MS-DOS introduced FAT16 file system way back in 1981. Originally this file system was designed to handle files on floppy drive. Over years, few minor modifications were made on FAT16 file system so that it could handle hard disks and longer file names which originally had limitation of 8.3 characters.
One of the unique features of FAT 16 is that it is compatible among the numerous Operating systems like Windows 95, Windows 98, Linux and few versions of UNIX. One of the disadvantages of FAT16 is that it has a fixed number of clusters per partition which makes the hard disk bigger. FAT16 also does not support encryption, compression or any advanced security using access to control lists.
FAT32 is just an extension of FAT16 file system which provides a large number of clusters per partition. Originally FAT32 was introduced in Windows 95 Service Pack 2. Limitations of FAT32 are same as that of the FAT16. An important limitation is that number of OS which recognize FAT16 fail to work with FAT32. This won’t be a problem if the user is running FAT32 on a Window XP computer as it shares the drive with other computers on their network.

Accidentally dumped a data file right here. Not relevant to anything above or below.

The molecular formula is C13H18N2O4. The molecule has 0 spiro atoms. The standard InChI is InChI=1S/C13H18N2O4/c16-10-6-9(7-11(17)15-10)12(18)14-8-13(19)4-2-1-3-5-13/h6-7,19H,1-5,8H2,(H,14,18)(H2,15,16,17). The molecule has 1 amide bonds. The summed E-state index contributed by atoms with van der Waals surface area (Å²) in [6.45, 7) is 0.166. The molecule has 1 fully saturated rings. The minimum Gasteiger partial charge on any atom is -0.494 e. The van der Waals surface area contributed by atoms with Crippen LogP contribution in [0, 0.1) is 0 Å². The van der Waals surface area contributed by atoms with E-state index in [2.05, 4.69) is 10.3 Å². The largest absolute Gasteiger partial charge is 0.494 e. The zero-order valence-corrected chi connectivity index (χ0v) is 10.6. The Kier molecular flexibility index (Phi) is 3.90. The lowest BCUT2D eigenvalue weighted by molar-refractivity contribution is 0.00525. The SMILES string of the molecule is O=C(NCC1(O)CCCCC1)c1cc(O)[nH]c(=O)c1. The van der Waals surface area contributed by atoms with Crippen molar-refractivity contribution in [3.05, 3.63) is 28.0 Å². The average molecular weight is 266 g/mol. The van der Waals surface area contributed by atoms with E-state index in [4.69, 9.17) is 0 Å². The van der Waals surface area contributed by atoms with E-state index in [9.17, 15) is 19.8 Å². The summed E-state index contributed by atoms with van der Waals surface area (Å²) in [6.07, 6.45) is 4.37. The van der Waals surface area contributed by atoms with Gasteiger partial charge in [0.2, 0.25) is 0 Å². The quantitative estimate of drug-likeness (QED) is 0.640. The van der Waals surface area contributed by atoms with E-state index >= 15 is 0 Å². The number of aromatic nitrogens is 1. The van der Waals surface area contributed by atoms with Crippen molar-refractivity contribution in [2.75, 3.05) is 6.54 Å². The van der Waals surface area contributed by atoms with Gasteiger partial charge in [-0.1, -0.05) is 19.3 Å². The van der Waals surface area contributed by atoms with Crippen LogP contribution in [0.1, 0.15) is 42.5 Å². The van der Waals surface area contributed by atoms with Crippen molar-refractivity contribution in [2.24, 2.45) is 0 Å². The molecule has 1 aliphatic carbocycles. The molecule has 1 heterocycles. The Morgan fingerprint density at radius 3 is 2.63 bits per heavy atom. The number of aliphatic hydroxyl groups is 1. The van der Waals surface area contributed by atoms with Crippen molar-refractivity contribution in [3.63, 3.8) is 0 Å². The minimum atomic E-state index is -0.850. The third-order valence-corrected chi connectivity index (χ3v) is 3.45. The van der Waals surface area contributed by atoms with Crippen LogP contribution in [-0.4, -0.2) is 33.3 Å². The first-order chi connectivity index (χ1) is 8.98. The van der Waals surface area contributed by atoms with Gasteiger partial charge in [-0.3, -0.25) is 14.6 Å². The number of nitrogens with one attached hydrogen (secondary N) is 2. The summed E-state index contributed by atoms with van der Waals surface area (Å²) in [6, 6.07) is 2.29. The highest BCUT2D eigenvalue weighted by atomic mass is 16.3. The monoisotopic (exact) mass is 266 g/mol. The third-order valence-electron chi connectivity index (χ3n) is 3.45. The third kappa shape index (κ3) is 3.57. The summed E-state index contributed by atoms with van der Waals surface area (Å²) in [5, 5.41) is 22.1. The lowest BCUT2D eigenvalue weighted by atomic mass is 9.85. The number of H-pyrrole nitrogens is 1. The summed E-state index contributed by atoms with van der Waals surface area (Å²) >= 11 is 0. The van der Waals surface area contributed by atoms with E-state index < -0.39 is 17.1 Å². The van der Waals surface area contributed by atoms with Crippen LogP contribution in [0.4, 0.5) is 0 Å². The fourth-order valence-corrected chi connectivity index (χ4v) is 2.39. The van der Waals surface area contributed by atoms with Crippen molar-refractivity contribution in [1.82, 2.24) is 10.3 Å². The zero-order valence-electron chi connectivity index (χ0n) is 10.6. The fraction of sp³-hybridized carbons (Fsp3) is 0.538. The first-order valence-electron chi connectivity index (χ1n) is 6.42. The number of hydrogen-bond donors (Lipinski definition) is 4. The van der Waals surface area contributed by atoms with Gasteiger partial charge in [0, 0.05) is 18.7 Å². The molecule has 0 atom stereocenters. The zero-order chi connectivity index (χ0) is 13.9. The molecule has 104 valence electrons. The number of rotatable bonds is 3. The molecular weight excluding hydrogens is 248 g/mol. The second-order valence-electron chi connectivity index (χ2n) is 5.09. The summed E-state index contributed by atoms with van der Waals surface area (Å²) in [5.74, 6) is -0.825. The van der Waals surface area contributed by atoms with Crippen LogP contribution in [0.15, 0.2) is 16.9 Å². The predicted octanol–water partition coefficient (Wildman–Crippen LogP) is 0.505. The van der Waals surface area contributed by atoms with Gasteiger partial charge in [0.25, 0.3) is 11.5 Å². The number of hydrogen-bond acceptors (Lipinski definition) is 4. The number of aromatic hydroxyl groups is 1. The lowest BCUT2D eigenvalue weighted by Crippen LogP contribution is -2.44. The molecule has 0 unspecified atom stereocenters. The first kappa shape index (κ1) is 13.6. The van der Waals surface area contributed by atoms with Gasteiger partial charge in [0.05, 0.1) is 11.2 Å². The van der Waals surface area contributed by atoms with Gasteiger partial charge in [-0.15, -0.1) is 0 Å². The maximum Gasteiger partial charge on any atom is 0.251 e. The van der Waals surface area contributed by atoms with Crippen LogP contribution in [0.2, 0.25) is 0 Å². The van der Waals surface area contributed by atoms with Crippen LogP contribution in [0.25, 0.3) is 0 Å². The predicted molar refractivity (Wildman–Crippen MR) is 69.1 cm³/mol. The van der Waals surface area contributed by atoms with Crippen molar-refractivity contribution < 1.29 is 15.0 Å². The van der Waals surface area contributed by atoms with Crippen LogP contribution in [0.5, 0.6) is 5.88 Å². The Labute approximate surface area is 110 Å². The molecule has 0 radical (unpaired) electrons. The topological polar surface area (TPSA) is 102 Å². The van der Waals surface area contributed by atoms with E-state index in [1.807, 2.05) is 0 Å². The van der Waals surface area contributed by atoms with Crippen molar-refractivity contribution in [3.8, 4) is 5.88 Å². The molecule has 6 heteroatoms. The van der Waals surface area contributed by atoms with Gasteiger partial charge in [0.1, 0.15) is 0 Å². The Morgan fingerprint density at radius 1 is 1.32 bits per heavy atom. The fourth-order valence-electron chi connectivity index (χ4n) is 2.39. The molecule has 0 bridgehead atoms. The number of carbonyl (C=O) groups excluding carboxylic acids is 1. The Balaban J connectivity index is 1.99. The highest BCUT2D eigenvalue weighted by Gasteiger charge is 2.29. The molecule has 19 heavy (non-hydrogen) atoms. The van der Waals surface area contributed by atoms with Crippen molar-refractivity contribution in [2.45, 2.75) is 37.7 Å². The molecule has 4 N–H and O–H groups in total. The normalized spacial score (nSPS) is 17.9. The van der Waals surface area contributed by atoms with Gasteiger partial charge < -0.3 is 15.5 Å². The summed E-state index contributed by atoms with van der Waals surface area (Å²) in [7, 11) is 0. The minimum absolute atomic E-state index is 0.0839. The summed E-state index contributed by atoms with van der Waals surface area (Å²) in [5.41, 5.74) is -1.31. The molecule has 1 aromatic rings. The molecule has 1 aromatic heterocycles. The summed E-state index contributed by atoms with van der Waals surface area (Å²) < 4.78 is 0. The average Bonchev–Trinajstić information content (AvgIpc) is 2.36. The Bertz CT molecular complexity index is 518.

NTFS file system is completely different system from FAT. It was first introduced with the first version of Windows NT. NTFS file system offers good security, file-by-file compression and even encryption. These files are set up as a default file system for any new installations of Windows XP.
With NTFS volume the users does not need to run a disk recovery every now and then as the NTFS guarantees the consistency of volume by using the standard transaction recovery techniques which makes the job of user much flexible.
Another highlighting feature of NTFS is that it uses the log file and check point information to restore the information in case of system failure. The users can set disk quotes which help in memory management and control the consumption of NTFS volume. The user can convert their FAT16 or FAT32 volumes to NTFS file system at any point but the reverse is not possible.